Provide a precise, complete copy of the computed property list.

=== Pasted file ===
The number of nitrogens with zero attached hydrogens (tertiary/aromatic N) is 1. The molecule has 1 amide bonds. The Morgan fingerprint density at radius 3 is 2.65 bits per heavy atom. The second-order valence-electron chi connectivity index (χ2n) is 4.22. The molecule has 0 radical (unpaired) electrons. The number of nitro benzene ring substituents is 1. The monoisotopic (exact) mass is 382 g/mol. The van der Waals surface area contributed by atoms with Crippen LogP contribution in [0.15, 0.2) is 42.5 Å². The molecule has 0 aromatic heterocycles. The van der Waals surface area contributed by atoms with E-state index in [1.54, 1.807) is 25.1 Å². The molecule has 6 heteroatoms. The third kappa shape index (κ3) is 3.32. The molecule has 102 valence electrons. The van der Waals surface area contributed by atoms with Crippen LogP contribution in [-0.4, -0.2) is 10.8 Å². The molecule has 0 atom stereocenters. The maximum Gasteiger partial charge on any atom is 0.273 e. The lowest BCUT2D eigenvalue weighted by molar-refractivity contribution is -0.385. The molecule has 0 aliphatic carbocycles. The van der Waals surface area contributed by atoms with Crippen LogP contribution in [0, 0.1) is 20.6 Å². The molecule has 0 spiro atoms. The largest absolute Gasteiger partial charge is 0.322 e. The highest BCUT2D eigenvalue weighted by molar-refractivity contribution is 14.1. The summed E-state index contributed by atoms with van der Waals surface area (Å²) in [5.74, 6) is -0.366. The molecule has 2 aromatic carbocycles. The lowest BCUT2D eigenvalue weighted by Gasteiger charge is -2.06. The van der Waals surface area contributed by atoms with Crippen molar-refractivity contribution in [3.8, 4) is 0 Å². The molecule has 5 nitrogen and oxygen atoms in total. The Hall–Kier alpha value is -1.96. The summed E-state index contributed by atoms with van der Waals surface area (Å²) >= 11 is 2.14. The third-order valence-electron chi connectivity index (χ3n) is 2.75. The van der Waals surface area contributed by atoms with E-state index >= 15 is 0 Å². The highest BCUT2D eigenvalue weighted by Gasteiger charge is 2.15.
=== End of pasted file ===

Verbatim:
The number of nitrogens with zero attached hydrogens (tertiary/aromatic N) is 1. The molecule has 1 amide bonds. The Morgan fingerprint density at radius 3 is 2.65 bits per heavy atom. The second-order valence-electron chi connectivity index (χ2n) is 4.22. The molecule has 0 radical (unpaired) electrons. The number of nitro benzene ring substituents is 1. The monoisotopic (exact) mass is 382 g/mol. The van der Waals surface area contributed by atoms with Crippen LogP contribution in [0.15, 0.2) is 42.5 Å². The molecule has 0 aromatic heterocycles. The van der Waals surface area contributed by atoms with E-state index in [1.54, 1.807) is 25.1 Å². The molecule has 6 heteroatoms. The third kappa shape index (κ3) is 3.32. The molecule has 102 valence electrons. The van der Waals surface area contributed by atoms with Crippen LogP contribution in [-0.4, -0.2) is 10.8 Å². The molecule has 0 atom stereocenters. The maximum Gasteiger partial charge on any atom is 0.273 e. The lowest BCUT2D eigenvalue weighted by molar-refractivity contribution is -0.385. The molecule has 0 aliphatic carbocycles. The van der Waals surface area contributed by atoms with Crippen LogP contribution in [0, 0.1) is 20.6 Å². The molecule has 0 spiro atoms. The largest absolute Gasteiger partial charge is 0.322 e. The highest BCUT2D eigenvalue weighted by molar-refractivity contribution is 14.1. The summed E-state index contributed by atoms with van der Waals surface area (Å²) in [5.74, 6) is -0.366. The molecule has 2 aromatic carbocycles. The lowest BCUT2D eigenvalue weighted by Gasteiger charge is -2.06. The van der Waals surface area contributed by atoms with Crippen molar-refractivity contribution in [3.8, 4) is 0 Å². The molecule has 5 nitrogen and oxygen atoms in total. The Hall–Kier alpha value is -1.96. The summed E-state index contributed by atoms with van der Waals surface area (Å²) >= 11 is 2.14. The third-order valence-electron chi connectivity index (χ3n) is 2.75. The van der Waals surface area contributed by atoms with E-state index >= 15 is 0 Å². The highest BCUT2D eigenvalue weighted by Gasteiger charge is 2.15.